Harold Rhenisch

There is a small green stone in my driveway
that was Picasso once -- when he was living
right in the surface layer of his perception.
On one side floated the midges and damselflies
of a horsetail-scented dusk, the radioactive,
primal world splitting
from the scum of pine pollen on the belly of the air,
poisonous, impossible to touch;
on the other side the dark, untouchable shadows,
ten thousand years of condensed mist,
and rain, and the cold-blooded,
unblinking bottomfish. At the middle was Picasso,
in the immeasurably thin skin of light
playing over the water of his retina,
in all the reflected and glowing colours
of trees and houses and clouds
and reeds -- casting them back on the sky.

That might be enough for Picasso now,
but for me the lake and trees burn there
only when I watch them from the shore: seen from the sky,
the lake is the grey and white sky. Today
I am raking the gravel of my driveway, trapped,
as Picasso was trapped. The stone
slips through the teeth of the rake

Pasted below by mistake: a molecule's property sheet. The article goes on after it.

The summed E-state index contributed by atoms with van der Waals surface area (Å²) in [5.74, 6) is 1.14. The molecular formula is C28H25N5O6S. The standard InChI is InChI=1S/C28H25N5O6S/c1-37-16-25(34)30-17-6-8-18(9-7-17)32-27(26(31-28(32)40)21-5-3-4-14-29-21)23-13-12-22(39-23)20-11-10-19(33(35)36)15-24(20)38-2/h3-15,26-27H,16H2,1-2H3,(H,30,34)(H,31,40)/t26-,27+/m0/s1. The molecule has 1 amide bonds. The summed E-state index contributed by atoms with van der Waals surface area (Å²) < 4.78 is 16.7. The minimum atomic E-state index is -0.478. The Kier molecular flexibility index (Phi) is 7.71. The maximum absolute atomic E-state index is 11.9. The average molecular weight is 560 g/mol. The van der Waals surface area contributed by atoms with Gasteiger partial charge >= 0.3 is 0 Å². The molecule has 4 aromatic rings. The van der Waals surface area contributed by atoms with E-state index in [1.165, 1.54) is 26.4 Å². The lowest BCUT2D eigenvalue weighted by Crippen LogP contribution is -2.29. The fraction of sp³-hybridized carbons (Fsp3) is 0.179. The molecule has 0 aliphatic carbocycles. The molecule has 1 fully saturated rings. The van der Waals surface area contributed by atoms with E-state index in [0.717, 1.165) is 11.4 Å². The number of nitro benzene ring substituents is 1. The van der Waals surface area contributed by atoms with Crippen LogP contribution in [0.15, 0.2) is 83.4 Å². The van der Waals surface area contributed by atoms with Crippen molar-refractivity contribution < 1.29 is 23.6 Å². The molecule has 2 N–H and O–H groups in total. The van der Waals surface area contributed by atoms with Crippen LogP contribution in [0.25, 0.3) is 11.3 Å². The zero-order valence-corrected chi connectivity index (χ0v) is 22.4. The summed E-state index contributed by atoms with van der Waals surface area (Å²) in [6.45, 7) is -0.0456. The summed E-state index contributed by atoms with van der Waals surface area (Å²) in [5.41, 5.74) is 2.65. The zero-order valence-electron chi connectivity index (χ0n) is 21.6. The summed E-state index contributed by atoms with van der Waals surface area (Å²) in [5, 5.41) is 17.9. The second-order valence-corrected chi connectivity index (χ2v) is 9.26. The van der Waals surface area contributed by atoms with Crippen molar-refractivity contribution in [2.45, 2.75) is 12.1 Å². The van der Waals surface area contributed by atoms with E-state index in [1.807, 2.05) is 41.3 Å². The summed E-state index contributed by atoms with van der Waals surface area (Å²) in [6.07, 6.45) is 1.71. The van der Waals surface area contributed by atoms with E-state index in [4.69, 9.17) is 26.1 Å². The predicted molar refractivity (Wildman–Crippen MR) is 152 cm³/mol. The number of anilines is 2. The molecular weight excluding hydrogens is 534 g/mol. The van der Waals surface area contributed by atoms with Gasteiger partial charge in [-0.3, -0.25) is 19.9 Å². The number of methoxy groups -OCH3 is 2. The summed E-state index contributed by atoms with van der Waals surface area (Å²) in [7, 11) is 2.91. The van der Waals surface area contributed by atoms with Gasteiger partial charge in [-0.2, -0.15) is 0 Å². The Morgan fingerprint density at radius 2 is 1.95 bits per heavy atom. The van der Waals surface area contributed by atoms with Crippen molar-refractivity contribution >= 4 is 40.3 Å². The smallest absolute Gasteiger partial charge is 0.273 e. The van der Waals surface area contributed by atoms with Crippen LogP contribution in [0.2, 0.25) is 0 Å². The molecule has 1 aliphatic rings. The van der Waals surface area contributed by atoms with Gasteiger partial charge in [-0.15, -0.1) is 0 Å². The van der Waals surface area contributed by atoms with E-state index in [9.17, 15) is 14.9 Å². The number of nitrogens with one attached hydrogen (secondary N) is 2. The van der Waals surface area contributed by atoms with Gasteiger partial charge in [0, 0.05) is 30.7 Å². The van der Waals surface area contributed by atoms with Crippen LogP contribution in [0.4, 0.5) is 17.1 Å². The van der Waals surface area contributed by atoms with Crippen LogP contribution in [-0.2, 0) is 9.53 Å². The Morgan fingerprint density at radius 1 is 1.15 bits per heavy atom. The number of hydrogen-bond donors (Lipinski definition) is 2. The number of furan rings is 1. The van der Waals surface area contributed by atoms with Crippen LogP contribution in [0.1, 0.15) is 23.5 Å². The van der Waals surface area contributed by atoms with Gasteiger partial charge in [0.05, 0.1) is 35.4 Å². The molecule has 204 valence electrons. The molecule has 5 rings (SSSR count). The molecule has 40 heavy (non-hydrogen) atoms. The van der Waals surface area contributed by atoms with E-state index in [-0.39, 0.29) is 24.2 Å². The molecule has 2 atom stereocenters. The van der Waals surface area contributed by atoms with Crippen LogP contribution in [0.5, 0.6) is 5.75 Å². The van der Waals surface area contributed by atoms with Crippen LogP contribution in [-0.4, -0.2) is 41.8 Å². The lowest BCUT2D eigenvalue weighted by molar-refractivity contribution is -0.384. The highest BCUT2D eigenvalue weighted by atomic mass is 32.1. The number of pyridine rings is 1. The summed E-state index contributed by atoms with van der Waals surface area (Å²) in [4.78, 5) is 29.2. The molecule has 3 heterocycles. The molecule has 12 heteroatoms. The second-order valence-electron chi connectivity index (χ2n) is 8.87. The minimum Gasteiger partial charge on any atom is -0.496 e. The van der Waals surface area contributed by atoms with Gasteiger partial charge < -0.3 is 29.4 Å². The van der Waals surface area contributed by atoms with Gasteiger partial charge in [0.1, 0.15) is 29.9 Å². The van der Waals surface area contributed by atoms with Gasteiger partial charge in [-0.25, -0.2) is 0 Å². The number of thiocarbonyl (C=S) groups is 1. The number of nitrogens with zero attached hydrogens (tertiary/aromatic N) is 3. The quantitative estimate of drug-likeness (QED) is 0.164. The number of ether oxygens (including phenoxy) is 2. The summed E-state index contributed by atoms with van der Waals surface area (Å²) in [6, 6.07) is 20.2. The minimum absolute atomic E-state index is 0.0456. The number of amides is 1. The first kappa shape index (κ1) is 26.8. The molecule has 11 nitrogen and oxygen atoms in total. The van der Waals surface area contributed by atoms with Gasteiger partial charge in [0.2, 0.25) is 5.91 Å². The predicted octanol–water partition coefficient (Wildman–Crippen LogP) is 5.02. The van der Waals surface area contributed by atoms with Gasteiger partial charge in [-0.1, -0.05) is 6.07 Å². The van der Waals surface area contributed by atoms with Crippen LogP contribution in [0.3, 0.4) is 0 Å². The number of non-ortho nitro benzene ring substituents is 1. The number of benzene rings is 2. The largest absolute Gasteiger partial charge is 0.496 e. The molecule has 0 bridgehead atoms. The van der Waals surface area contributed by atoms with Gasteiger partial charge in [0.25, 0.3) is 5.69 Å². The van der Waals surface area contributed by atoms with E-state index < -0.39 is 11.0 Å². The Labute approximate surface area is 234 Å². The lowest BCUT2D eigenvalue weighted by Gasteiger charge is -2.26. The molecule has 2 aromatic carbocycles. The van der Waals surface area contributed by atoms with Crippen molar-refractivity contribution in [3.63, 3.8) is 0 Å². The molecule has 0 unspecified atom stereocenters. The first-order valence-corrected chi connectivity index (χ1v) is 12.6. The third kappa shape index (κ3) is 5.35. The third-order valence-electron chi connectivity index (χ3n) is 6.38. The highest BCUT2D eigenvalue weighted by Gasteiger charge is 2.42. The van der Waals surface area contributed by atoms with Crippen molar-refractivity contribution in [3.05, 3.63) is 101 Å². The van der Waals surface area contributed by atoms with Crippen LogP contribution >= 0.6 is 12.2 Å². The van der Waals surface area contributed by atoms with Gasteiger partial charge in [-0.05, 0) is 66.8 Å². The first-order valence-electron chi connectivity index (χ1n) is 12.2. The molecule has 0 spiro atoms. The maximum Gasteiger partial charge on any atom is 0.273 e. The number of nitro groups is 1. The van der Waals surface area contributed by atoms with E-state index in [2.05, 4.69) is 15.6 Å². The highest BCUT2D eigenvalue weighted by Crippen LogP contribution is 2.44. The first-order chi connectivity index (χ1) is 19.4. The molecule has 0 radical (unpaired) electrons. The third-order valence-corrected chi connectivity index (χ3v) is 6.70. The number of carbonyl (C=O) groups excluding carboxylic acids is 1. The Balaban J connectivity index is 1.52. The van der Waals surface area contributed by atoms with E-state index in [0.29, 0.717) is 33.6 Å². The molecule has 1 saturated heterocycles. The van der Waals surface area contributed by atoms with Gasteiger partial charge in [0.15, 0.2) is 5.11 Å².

with a low sound, like a hammer
striking a small clay bell. The lake burns a hundred metres away,
through the lilies of the valley and the cloud anenomes,
casting me, and my rake,
against the trees on the far shore,
as light. This is a particularly human problem.

That Picasso has come back into the stillness of a pebble
is, however, also a particularly
human problem, and that is why I am raking the gravel today,
in the dimensionless air after grey rain,
the clouds towering above the hills
as the black terns lift mosquitoes off the face of the lake
and swallow them. They taste like grass. A skiff
of wind spills in a slow, silver arc across the water
and the tiny, two-inch fish -- the spring's spawn --
break the surface with their lips,
like stones, skipping,
then sink back into the reflected trees.

The East Village Poetry Web